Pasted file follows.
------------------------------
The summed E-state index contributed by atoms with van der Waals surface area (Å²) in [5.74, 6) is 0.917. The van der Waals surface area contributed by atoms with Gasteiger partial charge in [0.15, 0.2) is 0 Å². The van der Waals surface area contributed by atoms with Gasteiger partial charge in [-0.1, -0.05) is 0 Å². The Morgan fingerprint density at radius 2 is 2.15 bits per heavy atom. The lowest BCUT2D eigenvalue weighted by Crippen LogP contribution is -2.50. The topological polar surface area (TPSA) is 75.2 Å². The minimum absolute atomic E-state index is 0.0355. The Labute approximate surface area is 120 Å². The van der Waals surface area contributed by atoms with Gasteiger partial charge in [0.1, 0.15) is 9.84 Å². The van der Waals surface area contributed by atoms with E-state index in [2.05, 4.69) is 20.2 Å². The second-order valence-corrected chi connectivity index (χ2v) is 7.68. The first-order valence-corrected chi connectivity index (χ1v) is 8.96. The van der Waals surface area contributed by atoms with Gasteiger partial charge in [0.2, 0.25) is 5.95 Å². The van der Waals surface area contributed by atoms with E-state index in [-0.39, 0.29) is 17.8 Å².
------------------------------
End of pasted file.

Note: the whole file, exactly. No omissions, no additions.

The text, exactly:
The summed E-state index contributed by atoms with van der Waals surface area (Å²) in [5.74, 6) is 0.917. The van der Waals surface area contributed by atoms with Gasteiger partial charge in [0.15, 0.2) is 0 Å². The van der Waals surface area contributed by atoms with Gasteiger partial charge in [-0.1, -0.05) is 0 Å². The Morgan fingerprint density at radius 2 is 2.15 bits per heavy atom. The lowest BCUT2D eigenvalue weighted by Crippen LogP contribution is -2.50. The topological polar surface area (TPSA) is 75.2 Å². The minimum absolute atomic E-state index is 0.0355. The Labute approximate surface area is 120 Å². The van der Waals surface area contributed by atoms with Gasteiger partial charge in [0.1, 0.15) is 9.84 Å². The van der Waals surface area contributed by atoms with E-state index in [2.05, 4.69) is 20.2 Å². The second-order valence-corrected chi connectivity index (χ2v) is 7.68. The first-order valence-corrected chi connectivity index (χ1v) is 8.96. The van der Waals surface area contributed by atoms with Gasteiger partial charge in [0.2, 0.25) is 5.95 Å². The van der Waals surface area contributed by atoms with E-state index in [-0.39, 0.29) is 17.8 Å².